HANOVER, Germany (Reuters) - German Chancellor Angela Merkel on Sunday stressed the importance of free trade and welcomed an agreement between the European Union and Mexico on a new trade pact just days before she heads to Washington for talks with President Donald Trump.
U.S. policy has become more protectionist under Trump, who during his election campaign blamed globalisation for ravaging American manufacturing jobs as companies sought to reduce labor costs by relocating elsewhere. In March he imposed tariffs on imports of steel and aluminum to protect U.S. producers.
Merkel is due to address contentious issues including trade when she meets Trump on Friday.
Speaking at the opening of the Hanover trade fair in Germany, Merkel and visiting Mexican President Enrique Pena Nieto welcomed the agreement in principle that the EU and Mexico reached on Saturday on a new free trade deal.
“The technical work should take place quickly now but it’s really good news for Europe, for Germany and for Mexico,” Merkel said.
“We believe multilateral cooperation can add value for everyone and that’s why we’re advocating global trade that is as free as possible and which is based on common rules,” she said in a thinly veiled dig at Trump, whose name she did not mention.
Merkel said the World Trade Organization’s rules offered the right framework and that bilateral agreements could be a good supplement to that, but she stressed that “consensual negotiated solutions” were important.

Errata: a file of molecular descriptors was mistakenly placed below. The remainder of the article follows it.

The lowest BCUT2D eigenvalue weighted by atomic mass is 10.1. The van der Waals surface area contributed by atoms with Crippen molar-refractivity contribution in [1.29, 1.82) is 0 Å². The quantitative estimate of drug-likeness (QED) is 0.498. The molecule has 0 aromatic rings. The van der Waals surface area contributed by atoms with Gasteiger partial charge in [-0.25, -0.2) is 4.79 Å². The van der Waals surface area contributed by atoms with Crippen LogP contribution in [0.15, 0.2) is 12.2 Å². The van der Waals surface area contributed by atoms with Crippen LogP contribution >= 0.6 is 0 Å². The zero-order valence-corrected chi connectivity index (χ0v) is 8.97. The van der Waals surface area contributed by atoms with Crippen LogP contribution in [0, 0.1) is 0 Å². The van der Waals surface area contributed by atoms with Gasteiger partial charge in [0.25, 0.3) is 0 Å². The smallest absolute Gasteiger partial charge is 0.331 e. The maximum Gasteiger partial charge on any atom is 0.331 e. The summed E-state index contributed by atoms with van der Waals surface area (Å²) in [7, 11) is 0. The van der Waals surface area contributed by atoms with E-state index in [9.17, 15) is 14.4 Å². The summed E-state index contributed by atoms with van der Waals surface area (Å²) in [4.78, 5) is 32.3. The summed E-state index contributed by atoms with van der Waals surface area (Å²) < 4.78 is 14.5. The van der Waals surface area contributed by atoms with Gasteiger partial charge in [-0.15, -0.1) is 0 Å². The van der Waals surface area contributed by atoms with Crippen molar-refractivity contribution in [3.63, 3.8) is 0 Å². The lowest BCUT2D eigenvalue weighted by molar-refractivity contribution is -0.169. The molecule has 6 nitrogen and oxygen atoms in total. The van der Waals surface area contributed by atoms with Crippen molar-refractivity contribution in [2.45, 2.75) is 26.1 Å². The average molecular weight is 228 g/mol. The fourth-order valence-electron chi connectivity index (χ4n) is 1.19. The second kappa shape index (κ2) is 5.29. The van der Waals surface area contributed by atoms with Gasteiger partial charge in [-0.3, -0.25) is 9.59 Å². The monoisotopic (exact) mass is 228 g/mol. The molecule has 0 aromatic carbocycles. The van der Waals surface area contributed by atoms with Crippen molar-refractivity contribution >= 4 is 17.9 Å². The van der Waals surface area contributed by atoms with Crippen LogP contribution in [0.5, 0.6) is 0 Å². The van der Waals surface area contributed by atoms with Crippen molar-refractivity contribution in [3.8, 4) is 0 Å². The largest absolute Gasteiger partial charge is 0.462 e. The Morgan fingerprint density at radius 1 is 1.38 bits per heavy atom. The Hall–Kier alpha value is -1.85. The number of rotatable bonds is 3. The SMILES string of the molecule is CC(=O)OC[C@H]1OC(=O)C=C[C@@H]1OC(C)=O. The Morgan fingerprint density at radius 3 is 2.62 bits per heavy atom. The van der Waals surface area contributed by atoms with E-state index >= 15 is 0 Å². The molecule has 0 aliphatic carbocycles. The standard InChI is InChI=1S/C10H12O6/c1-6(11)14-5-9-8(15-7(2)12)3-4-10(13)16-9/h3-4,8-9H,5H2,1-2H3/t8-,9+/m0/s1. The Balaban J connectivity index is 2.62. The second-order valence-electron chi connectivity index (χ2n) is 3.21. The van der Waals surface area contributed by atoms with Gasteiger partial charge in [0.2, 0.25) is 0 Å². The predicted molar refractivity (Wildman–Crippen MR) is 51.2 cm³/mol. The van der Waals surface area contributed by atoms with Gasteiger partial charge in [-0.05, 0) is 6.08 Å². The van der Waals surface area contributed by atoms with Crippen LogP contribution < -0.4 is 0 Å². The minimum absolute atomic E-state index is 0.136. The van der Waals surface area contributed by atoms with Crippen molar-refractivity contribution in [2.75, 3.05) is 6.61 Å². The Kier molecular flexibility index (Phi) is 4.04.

Pena Nieto said he felt upbeat about reworking the North American Free Trade Agreement (NAFTA) which includes Mexico, the United States and Canada.
“We fully trust and we have optimism as well that we’re going to be concluding the renegotiation, modernization of the North American Free Trade Agreement with North America, as I have said, ensuring benefits for all its partners,” he said.
Negotiations to rework NAFTA began last year after Trump took office promising to take the United States out of the 1994 agreement if it could not be reworked to better serve U.S. interests.
Reporting by Andreas Rinke in Hanover and Michelle Martin in Berlin; Writing by Michelle Martin; editing by David Evans and Dale Hudson
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